Remembering Jules

Nine months after his heavy accident at the 2014 Japanese Grand Prix, French Formula One driver Jules Bianchi lost his battle for survival. The sport that had filled his twenty five years of life was also the one that had it taken away. It was the first time in over twenty years that an F1 driver had died as a result of injuries sustained over a race weekend.

It was a life that had promised much. With a solid career in the junior racing series’, Bianchi was the first driver to be recruited to Ferrari’s Driver Academy, an initiative developed by Ferrari to develop and promote young drivers. Getting valuable experience as a test driver for Force India in 2012, he moved to Marussia to race for the 2013 season. His first year was a success, regularly out-qualifying and beating his English team-mate Max Chilton.

2014 continued in similar form for Bianchi as he regularly outclassed Chilton as the quicker driver when the two men both finished in a car which was unreliable. At the sixth round of the season, Bianchi scored the first and only points in the short history of Marussia with eighth, later demoted to a ninth-placed finish, gifting his struggling team vital points which would see them survive the financial troubles that their fellow cash-strapped rival Caterham did not.

Bianchi had been more than just a fast driver. The grandson and grandnephew of professional racing drivers, both GT and F1 drivers themselves, he had racing in his blood. He was one of the more popular men in the sport, not just with fans but with rival drivers and team personnel. A kind young man who was always courteous to all who met him, his was a life that many were proud to be a part of.

During the 2009 season, he had been linked to Ferrari as a replacement for Luca Badoer, Badoer himself a temporary replacement for the injured Felipe Massa. Seen as too inexperienced at the time, he would, years later, be linked again in 2014 as is speed and talent was evident to all. Mere days before his accident which would prove to be fatal, he was asked if he felt ready. Answering in his typical calm but assured manner, he explained that his career had been leading up to the moment of driving for the Italian team.

On lap 43 of the 2014 Japanese Grand Prix, Jules Bianchi lost control of his Marussia in the torrential conditions, sliding off the track at an estimated speed of 76 mph and at a force of 200g. He slid under a tractor crane brought out to retrieve Adrian Sutil’s stationary Sauber car. The car struck the tractor which such force the tractor was jolted into the air and the car’s roll bar destroyed. He was brought to the local hospital some 15km away via ambulance as the medical helicopter was unable to fly in the unsafe weather. Following being placed into a coma CT scans discovered a diffuse axonal injury, a severe head injury with over 90% of patients never regaining consciousness.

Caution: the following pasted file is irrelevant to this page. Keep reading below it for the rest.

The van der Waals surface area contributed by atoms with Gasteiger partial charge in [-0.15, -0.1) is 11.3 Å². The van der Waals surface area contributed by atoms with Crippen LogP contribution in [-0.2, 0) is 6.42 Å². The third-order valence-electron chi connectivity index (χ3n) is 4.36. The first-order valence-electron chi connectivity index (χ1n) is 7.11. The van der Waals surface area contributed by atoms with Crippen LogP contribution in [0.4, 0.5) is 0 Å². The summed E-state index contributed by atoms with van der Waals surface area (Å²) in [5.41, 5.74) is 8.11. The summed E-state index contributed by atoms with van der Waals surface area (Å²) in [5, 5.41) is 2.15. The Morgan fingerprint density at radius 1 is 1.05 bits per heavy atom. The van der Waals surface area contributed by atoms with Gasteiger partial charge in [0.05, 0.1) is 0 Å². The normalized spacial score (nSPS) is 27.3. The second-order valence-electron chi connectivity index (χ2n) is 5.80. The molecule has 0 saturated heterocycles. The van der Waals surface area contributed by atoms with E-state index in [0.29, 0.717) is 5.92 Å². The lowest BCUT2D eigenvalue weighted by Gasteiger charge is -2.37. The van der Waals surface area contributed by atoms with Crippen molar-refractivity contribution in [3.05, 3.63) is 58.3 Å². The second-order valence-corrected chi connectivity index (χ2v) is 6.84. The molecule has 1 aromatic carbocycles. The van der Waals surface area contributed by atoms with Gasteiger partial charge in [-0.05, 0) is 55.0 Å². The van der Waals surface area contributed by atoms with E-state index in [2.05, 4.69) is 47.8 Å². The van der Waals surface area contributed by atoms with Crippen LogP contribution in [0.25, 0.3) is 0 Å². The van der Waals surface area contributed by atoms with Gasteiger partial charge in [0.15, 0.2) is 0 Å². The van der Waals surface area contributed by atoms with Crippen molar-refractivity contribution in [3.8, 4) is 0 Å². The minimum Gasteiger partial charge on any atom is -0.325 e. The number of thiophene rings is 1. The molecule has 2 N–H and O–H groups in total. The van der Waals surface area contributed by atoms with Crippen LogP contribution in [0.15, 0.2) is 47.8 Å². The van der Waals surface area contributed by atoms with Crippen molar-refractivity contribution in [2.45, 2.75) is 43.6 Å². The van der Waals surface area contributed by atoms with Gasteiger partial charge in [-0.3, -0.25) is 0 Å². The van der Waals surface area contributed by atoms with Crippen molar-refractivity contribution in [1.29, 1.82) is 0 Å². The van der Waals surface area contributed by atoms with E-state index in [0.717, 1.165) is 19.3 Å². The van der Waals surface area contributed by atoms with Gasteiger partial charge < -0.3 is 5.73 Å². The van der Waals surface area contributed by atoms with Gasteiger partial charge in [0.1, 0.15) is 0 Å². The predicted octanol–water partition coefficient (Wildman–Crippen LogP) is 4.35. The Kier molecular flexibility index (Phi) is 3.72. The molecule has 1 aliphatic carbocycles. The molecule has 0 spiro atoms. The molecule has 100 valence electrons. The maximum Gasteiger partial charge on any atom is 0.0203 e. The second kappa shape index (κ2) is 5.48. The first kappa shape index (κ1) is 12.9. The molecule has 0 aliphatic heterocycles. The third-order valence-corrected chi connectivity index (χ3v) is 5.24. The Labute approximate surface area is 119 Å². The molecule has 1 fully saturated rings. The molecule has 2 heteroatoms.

A month afterwards, Bianchi’s condition became stable but remained serious. This enabled him to breath without a ventilator and be relocated at a hospital in Nice where his family lived and he himself had been born. His father spoke of his optimism for his son, stating Michael Schumacher’s waking from his coma as evidence for hope.  Many months followed the October crash with few updates. Well-wishers were always on side, with FIA president Jean Todt one of the many, aside from his parents and siblings who would come and stay at Jules’ bedside.

Jules Bianchi passed away two weeks before his 26th birthday on July 17th, 2015. Tributes poured in from around motorsport and all corners of the world. All drivers and teams carried tributes on their cars and overalls at the following weekend’s race in Hungary. Ferrari president Luca Di Montezemolo had stated the day after the accident that Bianchi had been a candidate for a coveted Ferrari seat in 2015. It was later revealed that the Frenchman had signed a contract to race for Sauber in 2015 campaign.

As the year ends, the first year with a Formula One death since that of Ayrton Senna in 1994, it is a stark reminder of the reality of motorsport. So many crashes had been walked away from, so many near misses, it could have been assumed that modern F1 cars were bulletproof. Safety has come a long way over the previous two decades, and such is the progress made that the 2000s was the first and so far only decade without a fatal accident in the history of the sport. However the sport can never stop in the pursuit of safety as once again it is one soul less, with a set of siblings will live their lives without a cherished brother, parents forever missing a son.


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